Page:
Many Americans who live here say that one of the main reasons they like it here is the people. That’s surely true for me, and if you read back through the posts you’ll see that.

You can come to Mexico without knowing Spanish, but the more you know, the richer your time here will be. There are many, many places with various price tags where you can take Spanish classes. For example, there is a Mexican woman in our town who I haven’t found yet who is said to give very good classes which cost about three dollars a session. You may be pleased at how much the Spanish you used to know will come back to you.

Okay… I am well aware that I have not truly answered your question about how much the color of your skin will lead Mexicans to pre-judge you. I have far too much awareness of how deeply people can be affected by conscious or unconscious racism to simply say that they will treat you as a person first and as a black person second. I don’t know if that will be the case for you. It certainly might be, but I just don’t know. If you have heard “nothing but bad” concerning blacks and Mexico, then another challenge for you would be to work at not letting those ideas shape your own personal experiences.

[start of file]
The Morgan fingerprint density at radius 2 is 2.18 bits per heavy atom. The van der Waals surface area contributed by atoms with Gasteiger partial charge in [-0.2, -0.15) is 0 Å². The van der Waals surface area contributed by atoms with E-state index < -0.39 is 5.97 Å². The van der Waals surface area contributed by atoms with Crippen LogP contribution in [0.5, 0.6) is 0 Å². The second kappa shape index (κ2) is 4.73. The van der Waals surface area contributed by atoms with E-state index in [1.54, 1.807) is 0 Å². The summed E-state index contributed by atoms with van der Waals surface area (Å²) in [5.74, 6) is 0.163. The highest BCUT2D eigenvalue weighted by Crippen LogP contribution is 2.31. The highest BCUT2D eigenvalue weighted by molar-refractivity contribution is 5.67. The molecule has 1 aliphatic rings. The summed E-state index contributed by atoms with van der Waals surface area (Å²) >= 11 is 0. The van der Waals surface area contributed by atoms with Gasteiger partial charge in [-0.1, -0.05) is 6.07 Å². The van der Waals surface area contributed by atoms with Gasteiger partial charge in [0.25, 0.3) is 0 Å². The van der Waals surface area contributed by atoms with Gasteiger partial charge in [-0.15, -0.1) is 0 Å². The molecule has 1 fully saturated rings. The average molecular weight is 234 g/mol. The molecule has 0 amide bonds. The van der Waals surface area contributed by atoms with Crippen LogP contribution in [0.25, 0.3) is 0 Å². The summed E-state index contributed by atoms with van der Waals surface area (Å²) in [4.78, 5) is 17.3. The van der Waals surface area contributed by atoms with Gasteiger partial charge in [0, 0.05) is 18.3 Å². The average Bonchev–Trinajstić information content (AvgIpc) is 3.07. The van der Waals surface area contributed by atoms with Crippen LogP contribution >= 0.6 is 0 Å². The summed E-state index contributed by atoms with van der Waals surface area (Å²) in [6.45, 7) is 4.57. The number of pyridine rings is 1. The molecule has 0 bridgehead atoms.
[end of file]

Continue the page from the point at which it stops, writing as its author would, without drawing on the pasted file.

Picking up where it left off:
I’d say, come on down, trust that fascination, use common sense, and see what you learn. As a woman, especially if you come down by yourself, you will likely also encounter the ideas Mexican men have about American women!

Comments from the old blog:

    John said:

    Your perception of racial differ-
    ences in Mexico is incorrect. Do not listen to people in the U.S. who
    generally have predjudice against Mexico.(Bandits,bad roads,dangerous etc.)
    Mexico is a very racially diverse nation,whose people are remarkably free from racial prejudice. There ARE class distinctions; the very rich look down on everyone, as they do in the US. The very poor are not educated and therefore do not often
    rise to the top, but this is a world
    wide phenomenon, not race related.